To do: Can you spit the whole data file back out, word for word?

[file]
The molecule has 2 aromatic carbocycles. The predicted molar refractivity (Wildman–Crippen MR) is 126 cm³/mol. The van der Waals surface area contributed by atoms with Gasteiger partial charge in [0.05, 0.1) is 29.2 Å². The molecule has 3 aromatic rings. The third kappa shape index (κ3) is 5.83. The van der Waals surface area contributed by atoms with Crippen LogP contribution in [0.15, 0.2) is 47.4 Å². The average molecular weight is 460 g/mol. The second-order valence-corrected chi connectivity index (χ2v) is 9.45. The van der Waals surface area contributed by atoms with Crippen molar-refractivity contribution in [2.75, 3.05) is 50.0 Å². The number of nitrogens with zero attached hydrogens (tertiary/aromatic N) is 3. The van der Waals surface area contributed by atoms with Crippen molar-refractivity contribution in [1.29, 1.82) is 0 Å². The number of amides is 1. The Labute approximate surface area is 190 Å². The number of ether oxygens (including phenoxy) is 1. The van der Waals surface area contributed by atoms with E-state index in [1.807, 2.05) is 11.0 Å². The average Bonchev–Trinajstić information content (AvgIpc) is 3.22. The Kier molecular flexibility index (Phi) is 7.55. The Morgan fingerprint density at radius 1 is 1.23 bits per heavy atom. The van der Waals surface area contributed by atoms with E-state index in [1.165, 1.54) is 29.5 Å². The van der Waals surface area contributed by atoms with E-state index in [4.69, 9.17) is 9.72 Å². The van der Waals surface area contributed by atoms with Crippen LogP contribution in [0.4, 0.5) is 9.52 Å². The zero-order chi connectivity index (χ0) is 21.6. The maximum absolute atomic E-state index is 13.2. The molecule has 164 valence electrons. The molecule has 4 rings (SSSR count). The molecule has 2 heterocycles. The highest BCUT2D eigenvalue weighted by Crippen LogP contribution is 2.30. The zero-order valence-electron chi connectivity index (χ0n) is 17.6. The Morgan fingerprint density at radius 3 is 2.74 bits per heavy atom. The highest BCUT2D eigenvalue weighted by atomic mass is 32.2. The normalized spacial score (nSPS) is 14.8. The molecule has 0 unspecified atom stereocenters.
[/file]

The molecule has 2 aromatic carbocycles. The predicted molar refractivity (Wildman–Crippen MR) is 126 cm³/mol. The van der Waals surface area contributed by atoms with Gasteiger partial charge in [0.05, 0.1) is 29.2 Å². The molecule has 3 aromatic rings. The third kappa shape index (κ3) is 5.83. The van der Waals surface area contributed by atoms with Crippen LogP contribution in [0.15, 0.2) is 47.4 Å². The average molecular weight is 460 g/mol. The second-order valence-corrected chi connectivity index (χ2v) is 9.45. The van der Waals surface area contributed by atoms with Crippen molar-refractivity contribution in [2.75, 3.05) is 50.0 Å². The number of nitrogens with zero attached hydrogens (tertiary/aromatic N) is 3. The van der Waals surface area contributed by atoms with Crippen molar-refractivity contribution in [1.29, 1.82) is 0 Å². The number of amides is 1. The Labute approximate surface area is 190 Å². The number of ether oxygens (including phenoxy) is 1. The van der Waals surface area contributed by atoms with E-state index in [1.807, 2.05) is 11.0 Å². The average Bonchev–Trinajstić information content (AvgIpc) is 3.22. The Kier molecular flexibility index (Phi) is 7.55. The Morgan fingerprint density at radius 1 is 1.23 bits per heavy atom. The van der Waals surface area contributed by atoms with E-state index in [1.165, 1.54) is 29.5 Å². The van der Waals surface area contributed by atoms with E-state index in [4.69, 9.17) is 9.72 Å². The van der Waals surface area contributed by atoms with Crippen LogP contribution in [0.4, 0.5) is 9.52 Å². The zero-order chi connectivity index (χ0) is 21.6. The maximum absolute atomic E-state index is 13.2. The molecule has 164 valence electrons. The molecule has 4 rings (SSSR count). The molecule has 2 heterocycles. The highest BCUT2D eigenvalue weighted by Crippen LogP contribution is 2.30. The zero-order valence-electron chi connectivity index (χ0n) is 17.6. The Morgan fingerprint density at radius 3 is 2.74 bits per heavy atom. The highest BCUT2D eigenvalue weighted by atomic mass is 32.2. The normalized spacial score (nSPS) is 14.8. The molecule has 0 unspecified atom stereocenters.